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Importance of Patents for New Age Smart Devices

Mr Amit Aggarwal

The digital revolution that started with the introduction of smartphones to the world, charcoaled the fire of innovation which brought the world to this exciting new phase where all the major companies in the automation and Internet of Things (IoT) industry are focused on providing the consumers with new and improved technologies, giving rise to a totally webbed, easily controllable world termed as the “Smart world”. From smart homes that can sense your requirements just by capturing the type of clothes you wear to self-healing mobile screens, the upcoming smart innovations are going to play a huge role in modern life and this rapid advancement in technology shows no sign of slowing down. What started as a connecting bridge when the number of devices began exceeding the global population, is now aimed at making this physical world as one big information system.

“This is a very exciting and rapidly developing time where control over the IP is going to lead to the power to frame the discussion and influence the market,” said Chris Mammen a partner at Hogan Lovells.

Control of the intellectual property around this smart revolution is going to be a deciding factor in determining how this concept of “Smart world” comes into reality. Now, a lot of people understand that IoT is going to revolutionise the modern world. But, not many know that nanotechnology is going to be a key factor in that process. And with these emerging technologies such asInternet of Nano-Things(IoNT), building an IP portfolio can be critical to the success or failure of a business, especially for the start-ups.

If the current nanotech gurus understand this fact and get the IP part right, they can bring their A game to the market later and make sure that the innovators are the ones that benefit and not the imitators as it would not only protect theircompanies but would also ensure revenues from licensing.

Obtaining a patent in the smart technology domain is not going to be easy as firms operating and innovating in this sphere are going to face several challenges. Firstly, since every single device will have thousands of patented technologies incorporated therein, the licensing deals of such technologies would pose a major problem. Second obstacle would be joint infringement as Smart device technology is often implemented by systems in multiple locations and the various components of the system could be sold, owned and operated by multiple companies.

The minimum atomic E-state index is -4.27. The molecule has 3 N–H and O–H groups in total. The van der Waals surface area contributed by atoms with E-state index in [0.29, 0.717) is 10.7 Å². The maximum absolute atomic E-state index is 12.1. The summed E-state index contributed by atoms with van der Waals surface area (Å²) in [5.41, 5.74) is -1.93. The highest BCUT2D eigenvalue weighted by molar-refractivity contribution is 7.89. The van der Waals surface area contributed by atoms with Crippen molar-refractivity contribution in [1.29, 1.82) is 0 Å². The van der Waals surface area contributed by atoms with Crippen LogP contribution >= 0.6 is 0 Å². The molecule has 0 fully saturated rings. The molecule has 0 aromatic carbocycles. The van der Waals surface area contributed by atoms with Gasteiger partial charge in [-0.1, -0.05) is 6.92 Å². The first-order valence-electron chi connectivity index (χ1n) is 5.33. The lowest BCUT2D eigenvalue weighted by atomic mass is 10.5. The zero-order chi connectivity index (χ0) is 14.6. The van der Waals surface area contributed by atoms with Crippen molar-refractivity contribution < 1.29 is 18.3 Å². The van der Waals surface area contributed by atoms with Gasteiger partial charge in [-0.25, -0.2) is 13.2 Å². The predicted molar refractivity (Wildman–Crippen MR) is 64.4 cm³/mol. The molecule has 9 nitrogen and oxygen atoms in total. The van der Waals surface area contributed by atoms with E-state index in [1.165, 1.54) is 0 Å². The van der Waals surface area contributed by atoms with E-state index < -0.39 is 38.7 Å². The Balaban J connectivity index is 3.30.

The third challenge would be the eligibility of the technology to be a patentable subject matter for patenting – as the underlying objective of IoT is to optimise currently existing processes, making it objectionable from a patentability standpoint. So, there’s a high chance that such inventions would not be considered a significant improvement over the existing technologies and might not be considered as patentable subject matter – we will have to wait to see the response from the patent office as things progress.

With the number of IoT devices reaching 30 billion and the global market value projected to touch $7.1 trillion by 2020, IoT is expected to be an omnipresent technology in the upcoming years. With automobiles, Home appliances and Health care sectorsbeing the first ones to respond, other industries such as Manufacturing, Petrochemicals, Aerospace, etc. have eventuallystarted improving their existing processes using IoT.This emerging technology will present patent industry with the opportunities to observe, question and, if necessary, modify the existing patent system to promote innovation and continued growth in Smart Devices domain. Although there may he hurdles, but not unconquerable –with organizations like USPTO pioneering initiatives to smoothen the patent process in the area, it is likely that things will fall in line eventually.